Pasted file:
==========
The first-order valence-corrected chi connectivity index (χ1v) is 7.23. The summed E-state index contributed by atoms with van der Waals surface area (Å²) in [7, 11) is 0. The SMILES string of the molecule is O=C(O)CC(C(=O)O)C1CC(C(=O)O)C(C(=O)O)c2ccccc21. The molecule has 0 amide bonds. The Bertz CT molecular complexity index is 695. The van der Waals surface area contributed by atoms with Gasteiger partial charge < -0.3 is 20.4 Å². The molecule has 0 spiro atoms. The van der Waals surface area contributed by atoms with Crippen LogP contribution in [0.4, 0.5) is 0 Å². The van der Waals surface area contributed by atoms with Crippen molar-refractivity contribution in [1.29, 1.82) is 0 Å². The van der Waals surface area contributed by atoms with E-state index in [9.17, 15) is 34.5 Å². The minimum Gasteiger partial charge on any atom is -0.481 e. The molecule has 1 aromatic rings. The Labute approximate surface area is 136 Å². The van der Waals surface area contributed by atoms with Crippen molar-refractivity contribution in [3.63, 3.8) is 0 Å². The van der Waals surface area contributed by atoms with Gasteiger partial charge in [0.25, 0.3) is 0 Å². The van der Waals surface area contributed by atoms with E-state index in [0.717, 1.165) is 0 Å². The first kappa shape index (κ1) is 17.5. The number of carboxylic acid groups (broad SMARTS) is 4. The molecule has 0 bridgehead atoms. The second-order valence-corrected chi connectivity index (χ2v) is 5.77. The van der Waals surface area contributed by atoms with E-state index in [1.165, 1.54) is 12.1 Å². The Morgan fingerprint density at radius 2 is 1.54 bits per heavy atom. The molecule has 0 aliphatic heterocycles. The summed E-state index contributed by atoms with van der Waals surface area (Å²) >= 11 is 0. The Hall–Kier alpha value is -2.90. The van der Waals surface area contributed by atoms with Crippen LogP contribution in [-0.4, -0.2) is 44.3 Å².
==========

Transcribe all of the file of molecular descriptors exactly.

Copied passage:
The first-order valence-corrected chi connectivity index (χ1v) is 7.23. The summed E-state index contributed by atoms with van der Waals surface area (Å²) in [7, 11) is 0. The SMILES string of the molecule is O=C(O)CC(C(=O)O)C1CC(C(=O)O)C(C(=O)O)c2ccccc21. The molecule has 0 amide bonds. The Bertz CT molecular complexity index is 695. The van der Waals surface area contributed by atoms with Gasteiger partial charge < -0.3 is 20.4 Å². The molecule has 0 spiro atoms. The van der Waals surface area contributed by atoms with Crippen LogP contribution in [0.4, 0.5) is 0 Å². The van der Waals surface area contributed by atoms with Crippen molar-refractivity contribution in [1.29, 1.82) is 0 Å². The van der Waals surface area contributed by atoms with E-state index in [9.17, 15) is 34.5 Å². The minimum Gasteiger partial charge on any atom is -0.481 e. The molecule has 1 aromatic rings. The Labute approximate surface area is 136 Å². The van der Waals surface area contributed by atoms with Crippen molar-refractivity contribution in [3.63, 3.8) is 0 Å². The van der Waals surface area contributed by atoms with Gasteiger partial charge in [0.25, 0.3) is 0 Å². The van der Waals surface area contributed by atoms with E-state index in [0.717, 1.165) is 0 Å². The first kappa shape index (κ1) is 17.5. The number of carboxylic acid groups (broad SMARTS) is 4. The molecule has 0 bridgehead atoms. The second-order valence-corrected chi connectivity index (χ2v) is 5.77. The van der Waals surface area contributed by atoms with E-state index in [1.165, 1.54) is 12.1 Å². The Morgan fingerprint density at radius 2 is 1.54 bits per heavy atom. The molecule has 0 aliphatic heterocycles. The summed E-state index contributed by atoms with van der Waals surface area (Å²) >= 11 is 0. The Hall–Kier alpha value is -2.90. The van der Waals surface area contributed by atoms with Crippen LogP contribution in [-0.4, -0.2) is 44.3 Å².